In the third quarter of this year, residential developers operating in the six largest cities in Poland sold 13,300 units, which is 94% more than in the previous quarter. In most markets, these units were sold at higher asking prices than in the second quarter. Thanks to new launches, which returned to the level seen at the beginning of 2020 of 13,000 units, the offer remained stable, according to the latest JLL report on Poland’s residential market.
According to JLL experts, the numbers describing the situation on the primary market in the third quarter of this year were not so dramatic. If you look at how the market behaved in the first, and especially in the second quarter, it could be concluded that the third quarter was pretty much a run of the mill pre-pandemic performance. Developers sold almost exactly the same number of units as they launched for sale, which means that the number of units on offer barely changed. Contrary to expectations, prices have not changed either.
“With inflation in the analysed period close to 3%, quarterly increases of 1% can be treated as a justified and moderate inflation correction. There have also been no reasons for discounts thus far. Buyer activity has almost returned to pre-pandemic levels, and the growing price index for units sold shows that they are not only accepting the price levels set by developers but also prefer units from higher-quality segments”, comments Katarzyna Kuniewicz, Head of Residential Research at JLL.
Kraków was where this trend was most noticeable in the last quarter. The launch of a large number of high-end projects in Q1 and Q2 in the city meant that the average price per square meter for units offered for sale exceeded the magic PLN 10,000 threshold. However, this did not discourage buyers who were looking for such purchases. The average price for units purchased in the third quarter was 10% higher than in the previous quarter. And all this despite Kraków having the largest increase in its offer out of all six markets.
Buying interest greater than statistics show
The fact that the number of units available for purchase remains stable is another argument that contradicts the theory that prices will inevitably fall. Apart from Kraków, no other market saw an increase in the level of the offer by more than 2%, while in Warsaw and Wrocław this pool even decreased. The number of finished unsold units is also not growing. They still account for only 11% of the offer, totalling 49,300 units in six markets. This is still very close to the share of completed units in the offer recorded during the boom, which, according to JLL data, was 10%. For comparison, during the bear market, the percentage of units completed and ready to be sold was as high as 35%.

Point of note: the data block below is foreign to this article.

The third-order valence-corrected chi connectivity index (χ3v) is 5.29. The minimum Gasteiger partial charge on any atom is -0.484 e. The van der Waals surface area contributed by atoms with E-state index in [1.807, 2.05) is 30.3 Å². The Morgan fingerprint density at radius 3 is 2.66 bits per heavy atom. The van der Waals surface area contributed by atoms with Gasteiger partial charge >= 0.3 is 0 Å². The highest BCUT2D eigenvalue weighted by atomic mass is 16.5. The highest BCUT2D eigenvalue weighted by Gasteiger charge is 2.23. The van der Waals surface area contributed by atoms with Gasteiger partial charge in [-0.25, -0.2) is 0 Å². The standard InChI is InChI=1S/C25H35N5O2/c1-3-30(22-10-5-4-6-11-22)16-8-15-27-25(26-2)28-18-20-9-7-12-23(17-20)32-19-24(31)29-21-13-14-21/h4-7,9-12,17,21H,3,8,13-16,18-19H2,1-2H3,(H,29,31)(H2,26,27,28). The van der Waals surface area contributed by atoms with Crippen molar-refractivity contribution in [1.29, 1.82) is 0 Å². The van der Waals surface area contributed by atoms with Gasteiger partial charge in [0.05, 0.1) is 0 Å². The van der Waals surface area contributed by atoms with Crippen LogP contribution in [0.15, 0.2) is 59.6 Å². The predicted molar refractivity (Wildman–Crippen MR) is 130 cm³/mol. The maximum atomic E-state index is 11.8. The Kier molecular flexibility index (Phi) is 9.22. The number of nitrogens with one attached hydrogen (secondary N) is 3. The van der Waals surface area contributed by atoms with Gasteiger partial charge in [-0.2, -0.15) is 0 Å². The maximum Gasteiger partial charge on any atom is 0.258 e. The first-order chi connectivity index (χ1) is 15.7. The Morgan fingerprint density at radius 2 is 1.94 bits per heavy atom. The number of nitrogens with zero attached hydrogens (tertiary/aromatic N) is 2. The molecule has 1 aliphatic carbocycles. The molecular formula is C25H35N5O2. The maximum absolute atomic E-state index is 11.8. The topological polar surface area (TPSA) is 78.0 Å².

In the last quarter, the share of returns also returned to pre-economic lockdown levels. The wave of withdrawals from commenced transactions was one of the biggest challenges for developers in the first months of the pandemic. They were most numerous in Kraków, where in the second quarter returns reached 51% of gross sales. In the third quarter, it was Warsaw that saw the highest number of returns, with 6% of gross sales. The lowest share of returns was seen in Łódź and the Tri-City, where they did not exceed 1%.
According to Paweł Sztejter, the level of returns may be higher than the data shows, but paradoxically, it proves that there is a great deal of interest in the housing market among the "new" group of buyers.
“The summer months were busy for developers, and the sales offices were much more active than the level of transactions recorded in the quarter would indicate. The returned units were almost immediately picked up by new buyers, and retail investors interested in buying to rent were replaced by those who wanted to invest their savings in real estate in these uncertain times”, says Paweł Sztejter, Executive Director, Head of Residential JLL.
Savings flowing into real estate
According to JLL experts, this new group of buyers, which is growing every month, may be important in the coming period for maintaining stability on the housing market. An important argument for their purchase is the well-established opinion of the housing market in Poland as a safe place where their accumulated capital can be secured. This applies to both individual and institutional investors. The former has over PLN 300 billion accumulated in deposit accounts alone and there is no real alternative to hedging their depreciation on the capital market. The latter is moving away from traditional sectors that have lost their attractiveness in recent times in favour of the Living sector.
“The value of the primary market in the six largest cities in Poland can be estimated today at about PLN 25 billion per year. Even if over the next 2-3 years the buy-to-let trend, as well as demand – depending on the availability of loans – will decrease by several billion zlotys annually, all that’s needed is a relatively small percentage of investors to move their savings into the housing market for the gap in demand to be filled and the market to remain balanced. To keep them interested, however, it will be important to maintain a stable price level in the coming 2-3 quarters”, comments Paweł Sztejter, Executive Director, Head of Residential JLL.
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